Coming the back way into Limerick, housing only just becomes apparent. The first bridge in Abbey River is O'Dwyer's Bridge. This concrete bridge had workmen, with a safety boat, working on the upstream east arch. Pat shepherded us through the right arch. The next bridge is Abbey Bridge, this is a wide modern bridge, just over the turn, where the Abbey River turns right (west). Looking back from under Abbey Bridge we could see the restored entrance lock to the disused Park Canal, this used to connect up to the bottom section of the Shannon.
The bridges now are close together, next is Baal's Bridge, then Mathew Bridge. Between Baal's and Mathew Bridges are some floating pontoon visitor moorings, alongside George's Quay, the north side. Beyond Mathew Bridge is the new blue footbridge and the half tide weir, this now has a floating pontoon, to deflect wayward boats off the weir! As soon as we were past the blue footbridge, the navigation course turns a sharp left (south), running along side the half tide weir, which is marked by a series of yellow buoys. To the left of the weir (east) are the pontoon Custom House Moorings.
We had checked our speed to nearly standstill and put the bow of Earnest in the slack water. The current took the stern round and we then moored up on the long hammerhead of the pontoons, nicely positioned to go back up (12:35). If the current is running faster, it is better to go right down to Sarsfield Lock, wind there, then come back against the flow to find a mooring. After checking that the key card worked OK we chilled out. Neil filled Earnest with water, Brian arranged a lift back home and the rest of the crew investigated Limerick. That night it was peeing with rain, so we went to the nearest pub / restaurant we could find, the Locke Bar on Georges Quay.

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Cover shot from Rolt's "Green and Silver". Looking up from the old Limerick - Killaloe Canal Lock in Killaloe.

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Killaloe Bridge.

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Lining up for Killaloe Bridge, start of the new Limerick - Killaloe Waterway.

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Killaloe Bridge, start of the new Limerick - Killaloe Waterway.

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Looking back at Killaloe Bridge. Limerick - Killaloe Waterway.

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Looking back at Killaloe Bridge, the old canal and cathedral. Limerick - Killaloe Waterway.

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Looking back at Killaloe / Ballina. Limerick - Killaloe Waterway.

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Heading out into the Lower Lake. Limerick - Killaloe Waterway.

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Looking back up the Lower Lake. Limerick - Killaloe Waterway.

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Looking down at Parteen Villa Weir. Limerick - Killaloe Waterway.

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Parteen Villa Weir. The section to the left lets residual flow down the River Shannon, whereas the section to the right lets water down the Headrace to the power station. The guillotine that is up is the boat pass, readied for our booked passage. Limerick - Killaloe Waterway.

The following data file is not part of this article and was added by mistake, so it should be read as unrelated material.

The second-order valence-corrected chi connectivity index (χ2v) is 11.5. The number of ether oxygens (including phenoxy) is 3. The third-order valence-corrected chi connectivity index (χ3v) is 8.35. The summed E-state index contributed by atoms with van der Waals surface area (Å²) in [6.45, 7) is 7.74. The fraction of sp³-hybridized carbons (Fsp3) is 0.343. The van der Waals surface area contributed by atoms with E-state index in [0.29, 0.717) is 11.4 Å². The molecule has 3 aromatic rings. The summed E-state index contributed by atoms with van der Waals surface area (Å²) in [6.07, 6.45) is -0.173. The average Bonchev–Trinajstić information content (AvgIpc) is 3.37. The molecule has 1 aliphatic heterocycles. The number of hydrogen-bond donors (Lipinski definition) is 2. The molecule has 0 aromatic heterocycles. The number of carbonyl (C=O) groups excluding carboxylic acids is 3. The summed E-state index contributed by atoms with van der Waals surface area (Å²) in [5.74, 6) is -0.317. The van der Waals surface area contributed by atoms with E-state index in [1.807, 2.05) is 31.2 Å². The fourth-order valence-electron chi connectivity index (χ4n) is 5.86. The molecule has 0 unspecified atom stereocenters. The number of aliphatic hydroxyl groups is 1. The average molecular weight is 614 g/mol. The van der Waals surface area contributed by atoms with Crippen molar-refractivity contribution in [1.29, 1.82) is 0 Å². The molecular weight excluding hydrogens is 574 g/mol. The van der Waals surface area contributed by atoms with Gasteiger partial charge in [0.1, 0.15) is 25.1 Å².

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Headrace Weir. Limerick - Killaloe Waterway.

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Headrace Weir boat pass. Limerick - Killaloe Waterway.

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Headrace Weir. Limerick - Killaloe Waterway.

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Looking across to the Parteen Weir. Limerick - Killaloe Waterway.

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We have just passed through the Headrace Weir boat pass. Limerick - Killaloe Waterway.

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Looking back at the Headrace Weir. Limerick - Killaloe Waterway.

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Ardnacrusha Dam Headrace. Limerick - Killaloe Waterway.

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Looking back at the Headrace Weir. Limerick - Killaloe Waterway.

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O'Brien's Bridge. Ardnacrusha Dam Headrace. Limerick - Killaloe Waterway.

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Ardnacrusha Dam Headrace. Limerick - Killaloe Waterway.

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Eel nets and Cloonlara Bridge. Ardnacrusha Dam Headrace. Limerick - Killaloe Waterway.

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Eel nets and Cloonlara Bridge. Ardnacrusha Dam Headrace. Limerick - Killaloe Waterway.

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Eel nets and Cloonlara Bridge. Ardnacrusha Dam Headrace. Limerick - Killaloe Waterway.

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Ardnacrusha Dam Headrace. Limerick - Killaloe Waterway.

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Blackwater Bridge and Ardnacrusha Dam. Headrace. Limerick - Killaloe Waterway.

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Ardnacrusha Dam, lock to the left. Headrace. Limerick - Killaloe Waterway.